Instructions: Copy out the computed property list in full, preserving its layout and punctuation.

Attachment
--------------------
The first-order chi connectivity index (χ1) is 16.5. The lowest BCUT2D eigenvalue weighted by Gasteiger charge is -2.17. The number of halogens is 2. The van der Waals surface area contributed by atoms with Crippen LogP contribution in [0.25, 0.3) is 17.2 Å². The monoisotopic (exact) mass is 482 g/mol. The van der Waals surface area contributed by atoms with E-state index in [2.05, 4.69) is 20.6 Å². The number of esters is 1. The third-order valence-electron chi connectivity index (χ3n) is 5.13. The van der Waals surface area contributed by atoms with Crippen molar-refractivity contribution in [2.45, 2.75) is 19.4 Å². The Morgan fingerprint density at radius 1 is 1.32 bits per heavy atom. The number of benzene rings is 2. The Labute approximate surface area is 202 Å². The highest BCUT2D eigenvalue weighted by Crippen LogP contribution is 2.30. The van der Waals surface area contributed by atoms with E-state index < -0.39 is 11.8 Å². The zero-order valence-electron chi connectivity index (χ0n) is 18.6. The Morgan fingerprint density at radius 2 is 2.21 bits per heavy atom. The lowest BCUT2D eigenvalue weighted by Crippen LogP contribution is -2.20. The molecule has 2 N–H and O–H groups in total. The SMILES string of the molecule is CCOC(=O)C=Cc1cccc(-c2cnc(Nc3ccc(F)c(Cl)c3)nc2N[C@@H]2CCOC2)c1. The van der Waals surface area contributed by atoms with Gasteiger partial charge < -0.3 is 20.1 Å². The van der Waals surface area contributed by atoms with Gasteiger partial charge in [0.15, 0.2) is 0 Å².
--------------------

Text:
The first-order chi connectivity index (χ1) is 16.5. The lowest BCUT2D eigenvalue weighted by Gasteiger charge is -2.17. The number of halogens is 2. The van der Waals surface area contributed by atoms with Crippen LogP contribution in [0.25, 0.3) is 17.2 Å². The monoisotopic (exact) mass is 482 g/mol. The van der Waals surface area contributed by atoms with E-state index in [2.05, 4.69) is 20.6 Å². The number of esters is 1. The third-order valence-electron chi connectivity index (χ3n) is 5.13. The van der Waals surface area contributed by atoms with Crippen molar-refractivity contribution in [2.45, 2.75) is 19.4 Å². The Morgan fingerprint density at radius 1 is 1.32 bits per heavy atom. The number of benzene rings is 2. The Labute approximate surface area is 202 Å². The highest BCUT2D eigenvalue weighted by Crippen LogP contribution is 2.30. The van der Waals surface area contributed by atoms with E-state index < -0.39 is 11.8 Å². The zero-order valence-electron chi connectivity index (χ0n) is 18.6. The Morgan fingerprint density at radius 2 is 2.21 bits per heavy atom. The lowest BCUT2D eigenvalue weighted by Crippen LogP contribution is -2.20. The molecule has 2 N–H and O–H groups in total. The SMILES string of the molecule is CCOC(=O)C=Cc1cccc(-c2cnc(Nc3ccc(F)c(Cl)c3)nc2N[C@@H]2CCOC2)c1. The van der Waals surface area contributed by atoms with Gasteiger partial charge < -0.3 is 20.1 Å². The van der Waals surface area contributed by atoms with Gasteiger partial charge in [0.15, 0.2) is 0 Å².